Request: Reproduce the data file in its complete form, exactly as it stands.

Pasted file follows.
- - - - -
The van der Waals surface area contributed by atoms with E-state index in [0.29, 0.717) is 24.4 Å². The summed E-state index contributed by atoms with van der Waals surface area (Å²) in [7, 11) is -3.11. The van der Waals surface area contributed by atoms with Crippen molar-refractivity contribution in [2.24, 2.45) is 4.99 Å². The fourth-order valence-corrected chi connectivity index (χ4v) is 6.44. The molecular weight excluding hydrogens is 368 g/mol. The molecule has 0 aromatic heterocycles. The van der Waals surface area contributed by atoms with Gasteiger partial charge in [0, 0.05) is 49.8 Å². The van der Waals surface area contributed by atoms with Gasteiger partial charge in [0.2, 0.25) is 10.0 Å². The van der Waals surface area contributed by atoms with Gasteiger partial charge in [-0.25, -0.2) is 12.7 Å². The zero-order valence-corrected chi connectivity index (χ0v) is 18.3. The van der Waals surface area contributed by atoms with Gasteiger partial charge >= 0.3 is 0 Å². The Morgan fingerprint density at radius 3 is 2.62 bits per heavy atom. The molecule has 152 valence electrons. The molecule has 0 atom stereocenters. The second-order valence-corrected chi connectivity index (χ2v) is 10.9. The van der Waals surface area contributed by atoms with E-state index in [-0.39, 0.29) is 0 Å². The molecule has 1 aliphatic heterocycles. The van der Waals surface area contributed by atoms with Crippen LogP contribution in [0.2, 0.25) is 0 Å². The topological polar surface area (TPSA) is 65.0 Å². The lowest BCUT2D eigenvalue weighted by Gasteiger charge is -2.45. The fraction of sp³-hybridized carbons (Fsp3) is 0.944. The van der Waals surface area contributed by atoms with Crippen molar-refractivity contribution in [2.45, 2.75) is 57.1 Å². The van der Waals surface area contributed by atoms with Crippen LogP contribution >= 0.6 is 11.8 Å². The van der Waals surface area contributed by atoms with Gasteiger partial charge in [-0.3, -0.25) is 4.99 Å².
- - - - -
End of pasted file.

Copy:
The van der Waals surface area contributed by atoms with E-state index in [0.29, 0.717) is 24.4 Å². The summed E-state index contributed by atoms with van der Waals surface area (Å²) in [7, 11) is -3.11. The van der Waals surface area contributed by atoms with Crippen molar-refractivity contribution in [2.24, 2.45) is 4.99 Å². The fourth-order valence-corrected chi connectivity index (χ4v) is 6.44. The molecular weight excluding hydrogens is 368 g/mol. The molecule has 0 aromatic heterocycles. The van der Waals surface area contributed by atoms with Gasteiger partial charge in [0, 0.05) is 49.8 Å². The van der Waals surface area contributed by atoms with Gasteiger partial charge in [0.2, 0.25) is 10.0 Å². The van der Waals surface area contributed by atoms with Gasteiger partial charge in [-0.25, -0.2) is 12.7 Å². The zero-order valence-corrected chi connectivity index (χ0v) is 18.3. The van der Waals surface area contributed by atoms with Gasteiger partial charge >= 0.3 is 0 Å². The Morgan fingerprint density at radius 3 is 2.62 bits per heavy atom. The molecule has 152 valence electrons. The molecule has 0 atom stereocenters. The second-order valence-corrected chi connectivity index (χ2v) is 10.9. The van der Waals surface area contributed by atoms with E-state index in [-0.39, 0.29) is 0 Å². The molecule has 1 aliphatic heterocycles. The van der Waals surface area contributed by atoms with Crippen LogP contribution in [0.2, 0.25) is 0 Å². The topological polar surface area (TPSA) is 65.0 Å². The lowest BCUT2D eigenvalue weighted by Gasteiger charge is -2.45. The fraction of sp³-hybridized carbons (Fsp3) is 0.944. The van der Waals surface area contributed by atoms with Crippen molar-refractivity contribution in [2.45, 2.75) is 57.1 Å². The van der Waals surface area contributed by atoms with Crippen LogP contribution >= 0.6 is 11.8 Å². The van der Waals surface area contributed by atoms with Gasteiger partial charge in [-0.3, -0.25) is 4.99 Å².